Credit CDC PHIL - photomicrograph Neisseria gonorrhoeae.
Despite 75 years of effective antibiotic treatments, gonorrhea remains the second most common STD in the United States. In 2009 the CDC recorded 301,174 cases of gonorrhea, and by 2014 that number had jumped to over 350,000.
It is estimated that more than half of all cases go unreported.
The introduction of penicillin in the 1940s represented the first truly effective treatment, and for the next 30 years, penicillin and tetracycline both proved powerful weapons against this disease.
But by the 1970s penicillin/tetracycline resistant forms of Neisseria gonorrhoeae began to appear in the United States, and by the 1980s had become common. In response, the CDC began recommending cephalosporins as the first-line treatment for gonorrhea.
In 1993, the CDC also recommended the use of fluoroquinolones (i.e., ciprofloxacin, ofloxacin, or levofloxacin) to treat gonorrhea, as they were relatively cheap, effective, and allowed for a 1 dose treatment.
But in less than a decade, fluoroquinolone-resistant N. gonorrhoeae (QRNG) emerged out of Asia and began showing up in Hawaii and then California (see MMWR Increases in Fluoroquinolone-Resistant Neisseria gonorrhoeae --- Hawaii and California, 2001).
In 2007, the CDC announced Fluoroquinolones No Longer Recommended for Treatment of Gonococcal Infections, leaving just one class of antibiotics - the cephalosporins - still recommended and available for the treatment of gonorrhea.
Today, a combination therapy of a cephalosporin (cefixime or ceftriaxone), along with a macrolide antibiotic (preferably azithromycin) are the only recommended treatments that remain for Gonorrhea.
Given the history of its gaining increased resistance over the decades, it is of little surprise that we are beginning to see early evidence of failure with this last line of defense, with an outbreak of `super gonorrhea' in Leeds, England earlier this year (cite BBC report).
A bleak prospect envisioned more than four years ago in a 2011 MMWR report called Cephalosporin Susceptibility Among Neisseria gonorrhoeae Isolates --- United States, 2000—2010, which contained the following editorial comment:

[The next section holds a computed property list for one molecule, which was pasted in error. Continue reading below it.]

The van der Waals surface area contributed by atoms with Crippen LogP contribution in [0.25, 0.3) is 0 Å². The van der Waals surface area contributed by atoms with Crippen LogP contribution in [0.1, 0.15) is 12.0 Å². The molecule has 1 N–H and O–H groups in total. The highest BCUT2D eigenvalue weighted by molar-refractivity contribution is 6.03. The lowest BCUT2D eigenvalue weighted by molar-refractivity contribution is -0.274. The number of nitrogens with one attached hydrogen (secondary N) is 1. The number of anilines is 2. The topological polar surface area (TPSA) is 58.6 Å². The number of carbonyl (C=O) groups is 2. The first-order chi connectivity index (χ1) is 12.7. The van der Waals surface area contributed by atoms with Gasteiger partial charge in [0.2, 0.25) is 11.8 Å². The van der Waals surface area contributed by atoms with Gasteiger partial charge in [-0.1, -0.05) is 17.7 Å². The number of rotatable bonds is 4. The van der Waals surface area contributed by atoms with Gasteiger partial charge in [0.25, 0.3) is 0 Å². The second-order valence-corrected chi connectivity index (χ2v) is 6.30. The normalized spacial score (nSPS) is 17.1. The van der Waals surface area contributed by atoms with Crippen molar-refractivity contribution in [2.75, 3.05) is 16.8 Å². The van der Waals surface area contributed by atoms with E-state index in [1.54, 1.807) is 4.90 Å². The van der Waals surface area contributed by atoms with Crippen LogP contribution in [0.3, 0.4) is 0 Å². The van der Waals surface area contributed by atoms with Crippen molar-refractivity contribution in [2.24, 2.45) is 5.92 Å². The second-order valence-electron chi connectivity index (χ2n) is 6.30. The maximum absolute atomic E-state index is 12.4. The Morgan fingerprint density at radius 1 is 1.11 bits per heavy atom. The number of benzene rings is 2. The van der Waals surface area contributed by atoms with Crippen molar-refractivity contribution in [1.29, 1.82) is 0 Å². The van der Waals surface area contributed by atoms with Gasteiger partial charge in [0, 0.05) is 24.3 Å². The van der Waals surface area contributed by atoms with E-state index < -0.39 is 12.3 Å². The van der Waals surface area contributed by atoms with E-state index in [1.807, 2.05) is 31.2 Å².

The epidemiologic pattern of cephalosporin susceptibility in the West and among MSM during 2009--2010 is similar to that previously observed during the emergence of fluoroquinolone-resistant N. gonorrhoeae in the United States (2--3,7). Although the history of fluoroquinolone-resistant N. gonorrhoeae might not predict the patterns of decreasing cephalosporin susceptibility, the observed trends are concerning.
The bottom line, again from the editorial comment is:
In light of the diminished resources available to STD control programs and the past inability to prevent emergence of resistance, the eventual emergence of cephalosporin resistance appears likely.
All of this is making headlines once again this weekend, as Dame Sally Davies - England's Chief Public Health Officer - has issued a warning that:
Gonorrhoea could become an untreatable disease, England's chief medical officer has warned.Dame Sally Davies has written to all GPs and pharmacies to ensure they are prescribing the correct drugs after the rise of "super-gonorrhoea" in Leeds.
Her warning comes after concerns were raised that some patients were not getting both of the antibiotics needed to clear the infection.
Sexual health doctors said gonorrhoea was "rapidly" developing resistance.
(Continue . . . )
None of this comes as any surprise to public health officials, as this issue has been on their radar for years. Some earlier reports include:
Resistant gonorrhea is just one prong of our growing antibiotic resistance problem, something which author, blogger, and journalist Maryn Mckenna has been writing and talking about for more than a decade.
If you haven't already seen it, I highly recommend you view: